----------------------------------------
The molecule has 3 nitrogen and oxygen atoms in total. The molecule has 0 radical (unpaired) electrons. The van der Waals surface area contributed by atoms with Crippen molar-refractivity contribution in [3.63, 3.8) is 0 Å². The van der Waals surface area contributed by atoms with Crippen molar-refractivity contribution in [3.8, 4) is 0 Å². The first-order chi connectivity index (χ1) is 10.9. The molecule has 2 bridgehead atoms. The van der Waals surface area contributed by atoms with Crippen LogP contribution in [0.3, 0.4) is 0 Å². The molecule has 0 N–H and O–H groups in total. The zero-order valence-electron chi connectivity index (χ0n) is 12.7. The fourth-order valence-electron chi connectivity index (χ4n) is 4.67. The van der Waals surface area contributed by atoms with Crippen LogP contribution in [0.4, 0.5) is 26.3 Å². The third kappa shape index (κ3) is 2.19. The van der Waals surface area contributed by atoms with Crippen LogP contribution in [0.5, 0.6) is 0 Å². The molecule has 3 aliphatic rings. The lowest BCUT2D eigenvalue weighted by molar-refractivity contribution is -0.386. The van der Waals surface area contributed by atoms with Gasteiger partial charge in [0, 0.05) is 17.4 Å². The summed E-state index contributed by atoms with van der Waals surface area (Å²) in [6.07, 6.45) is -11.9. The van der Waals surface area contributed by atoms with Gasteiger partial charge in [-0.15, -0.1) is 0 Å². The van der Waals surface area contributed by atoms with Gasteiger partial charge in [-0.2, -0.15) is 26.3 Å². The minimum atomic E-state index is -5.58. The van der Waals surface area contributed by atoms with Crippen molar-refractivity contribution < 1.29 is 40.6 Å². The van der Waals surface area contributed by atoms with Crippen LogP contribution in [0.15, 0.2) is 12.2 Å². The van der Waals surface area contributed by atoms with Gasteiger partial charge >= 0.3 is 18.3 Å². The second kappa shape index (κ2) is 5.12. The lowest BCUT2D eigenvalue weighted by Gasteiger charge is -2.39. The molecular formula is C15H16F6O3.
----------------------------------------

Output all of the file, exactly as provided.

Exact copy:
The molecule has 3 nitrogen and oxygen atoms in total. The molecule has 0 radical (unpaired) electrons. The van der Waals surface area contributed by atoms with Crippen molar-refractivity contribution in [3.63, 3.8) is 0 Å². The van der Waals surface area contributed by atoms with Crippen molar-refractivity contribution in [3.8, 4) is 0 Å². The first-order chi connectivity index (χ1) is 10.9. The molecule has 2 bridgehead atoms. The van der Waals surface area contributed by atoms with Crippen LogP contribution in [0.3, 0.4) is 0 Å². The molecule has 0 N–H and O–H groups in total. The zero-order valence-electron chi connectivity index (χ0n) is 12.7. The fourth-order valence-electron chi connectivity index (χ4n) is 4.67. The van der Waals surface area contributed by atoms with Crippen LogP contribution in [0.4, 0.5) is 26.3 Å². The third kappa shape index (κ3) is 2.19. The van der Waals surface area contributed by atoms with Crippen LogP contribution in [0.5, 0.6) is 0 Å². The molecule has 3 aliphatic rings. The lowest BCUT2D eigenvalue weighted by molar-refractivity contribution is -0.386. The van der Waals surface area contributed by atoms with Gasteiger partial charge in [0, 0.05) is 17.4 Å². The summed E-state index contributed by atoms with van der Waals surface area (Å²) in [6.07, 6.45) is -11.9. The van der Waals surface area contributed by atoms with Gasteiger partial charge in [-0.15, -0.1) is 0 Å². The van der Waals surface area contributed by atoms with Gasteiger partial charge in [-0.2, -0.15) is 26.3 Å². The minimum atomic E-state index is -5.58. The van der Waals surface area contributed by atoms with Crippen molar-refractivity contribution < 1.29 is 40.6 Å². The van der Waals surface area contributed by atoms with Crippen LogP contribution in [0.15, 0.2) is 12.2 Å². The van der Waals surface area contributed by atoms with Gasteiger partial charge >= 0.3 is 18.3 Å². The second kappa shape index (κ2) is 5.12. The lowest BCUT2D eigenvalue weighted by Gasteiger charge is -2.39. The molecular formula is C15H16F6O3.